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Consumer Goods Logistics Blog

An Interview with Richard McDuffie, KANE’s New Chief Operating Officer

Published by Kane Is Able on July 25, 2019

KANE’s new Chief Operating Officer is Richard McDuffie, a 30-year logistics industry veteran with a strong track record of driving operational excellence in logistics across the retail, manufacturing and 3PL industries. We recently sat down with Richard to discuss some of the changes he has seen in the industry over the years and what the future might hold.

Q:  How do you see your role at KANE?

A:  Mostly as an enabler. In our industry, the people who keep customers happy and make the money are standing in distribution centers and sitting behind the wheel of a truck. Success in the COO role comes from engaging these associates and tapping into their ideas and energy.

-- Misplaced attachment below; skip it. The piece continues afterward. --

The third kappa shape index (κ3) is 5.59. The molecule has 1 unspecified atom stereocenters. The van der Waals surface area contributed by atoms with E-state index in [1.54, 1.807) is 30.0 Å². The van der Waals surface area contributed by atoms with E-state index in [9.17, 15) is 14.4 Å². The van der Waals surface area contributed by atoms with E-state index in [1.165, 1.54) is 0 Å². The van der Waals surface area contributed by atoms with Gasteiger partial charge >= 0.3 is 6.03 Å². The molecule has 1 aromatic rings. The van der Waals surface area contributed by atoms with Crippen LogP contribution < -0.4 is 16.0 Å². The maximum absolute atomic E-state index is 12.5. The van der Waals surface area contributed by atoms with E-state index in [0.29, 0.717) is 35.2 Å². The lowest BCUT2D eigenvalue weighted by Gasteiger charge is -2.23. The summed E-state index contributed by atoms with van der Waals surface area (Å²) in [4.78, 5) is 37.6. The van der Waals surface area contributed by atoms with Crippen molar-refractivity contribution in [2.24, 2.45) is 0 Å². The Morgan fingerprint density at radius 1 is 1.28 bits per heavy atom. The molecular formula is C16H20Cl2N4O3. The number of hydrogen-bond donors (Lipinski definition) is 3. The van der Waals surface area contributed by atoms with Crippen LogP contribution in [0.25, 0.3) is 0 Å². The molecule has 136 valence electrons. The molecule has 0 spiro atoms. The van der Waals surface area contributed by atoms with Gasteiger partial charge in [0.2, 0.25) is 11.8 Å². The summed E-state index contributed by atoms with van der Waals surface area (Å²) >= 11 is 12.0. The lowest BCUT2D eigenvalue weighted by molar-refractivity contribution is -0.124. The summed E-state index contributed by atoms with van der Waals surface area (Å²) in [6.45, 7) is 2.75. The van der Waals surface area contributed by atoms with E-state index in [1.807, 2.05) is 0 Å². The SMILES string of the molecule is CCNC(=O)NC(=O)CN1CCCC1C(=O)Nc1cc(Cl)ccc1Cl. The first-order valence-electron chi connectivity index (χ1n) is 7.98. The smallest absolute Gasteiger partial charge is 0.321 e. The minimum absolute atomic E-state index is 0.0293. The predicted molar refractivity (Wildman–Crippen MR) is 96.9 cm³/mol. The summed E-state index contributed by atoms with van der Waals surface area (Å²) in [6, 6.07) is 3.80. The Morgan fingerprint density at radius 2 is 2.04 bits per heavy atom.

Q Describe your approach to logistics operations.

Richard Mcduffie

A:  I think my perspective is influenced by the fact that I have spent significant time in third party logistics operations (with Ryder, JB Hunt, and Cardinal Logistics) and on the client side (with AutoZone and Williams Sonoma) directing the efforts of 3PLs. It certainly helps to have a first-hand understanding of the challenges our clients face in trying to turn their supply chains into competitive levers.

Q:  Since you have a few decades of experience, what are the major ways logistics operations have changed over the years?

A:  Of course, the change has been constant. It’s almost easier to talk about what hasn’t changed, and that’s the fact that this is still a people business. It’s hard to run a successful operation without great people committed to doing right thing for the customer. Technology can enable a greater level of speed and accuracy, which is important. But operational excellence is only achieved through hard work of dedicated people. That’s really the secret sauce. 

Q:  Would clients agree with this assessment?